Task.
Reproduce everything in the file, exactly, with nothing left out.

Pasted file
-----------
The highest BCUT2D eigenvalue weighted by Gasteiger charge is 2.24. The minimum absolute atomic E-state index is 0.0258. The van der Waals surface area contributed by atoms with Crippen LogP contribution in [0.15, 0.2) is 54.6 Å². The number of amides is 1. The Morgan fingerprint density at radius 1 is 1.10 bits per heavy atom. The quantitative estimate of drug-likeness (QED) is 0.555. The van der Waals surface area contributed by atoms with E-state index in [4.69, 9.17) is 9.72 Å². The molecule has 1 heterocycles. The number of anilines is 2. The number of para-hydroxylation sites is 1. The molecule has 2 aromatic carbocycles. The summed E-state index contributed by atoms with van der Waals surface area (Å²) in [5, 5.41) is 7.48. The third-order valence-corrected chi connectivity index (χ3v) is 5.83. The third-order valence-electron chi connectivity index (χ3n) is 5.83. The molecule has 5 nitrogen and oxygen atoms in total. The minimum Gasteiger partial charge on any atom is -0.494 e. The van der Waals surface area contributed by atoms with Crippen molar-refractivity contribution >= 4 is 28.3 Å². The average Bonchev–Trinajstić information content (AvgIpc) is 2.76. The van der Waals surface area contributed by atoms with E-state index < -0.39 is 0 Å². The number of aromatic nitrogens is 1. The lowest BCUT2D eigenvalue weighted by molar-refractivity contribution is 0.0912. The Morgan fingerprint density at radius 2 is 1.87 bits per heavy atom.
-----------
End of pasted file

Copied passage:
The highest BCUT2D eigenvalue weighted by Gasteiger charge is 2.24. The minimum absolute atomic E-state index is 0.0258. The van der Waals surface area contributed by atoms with Crippen LogP contribution in [0.15, 0.2) is 54.6 Å². The number of amides is 1. The Morgan fingerprint density at radius 1 is 1.10 bits per heavy atom. The quantitative estimate of drug-likeness (QED) is 0.555. The van der Waals surface area contributed by atoms with E-state index in [4.69, 9.17) is 9.72 Å². The molecule has 1 heterocycles. The number of anilines is 2. The number of para-hydroxylation sites is 1. The molecule has 2 aromatic carbocycles. The summed E-state index contributed by atoms with van der Waals surface area (Å²) in [5, 5.41) is 7.48. The third-order valence-corrected chi connectivity index (χ3v) is 5.83. The third-order valence-electron chi connectivity index (χ3n) is 5.83. The molecule has 5 nitrogen and oxygen atoms in total. The minimum Gasteiger partial charge on any atom is -0.494 e. The van der Waals surface area contributed by atoms with Crippen molar-refractivity contribution >= 4 is 28.3 Å². The average Bonchev–Trinajstić information content (AvgIpc) is 2.76. The van der Waals surface area contributed by atoms with E-state index < -0.39 is 0 Å². The number of aromatic nitrogens is 1. The lowest BCUT2D eigenvalue weighted by molar-refractivity contribution is 0.0912. The Morgan fingerprint density at radius 2 is 1.87 bits per heavy atom.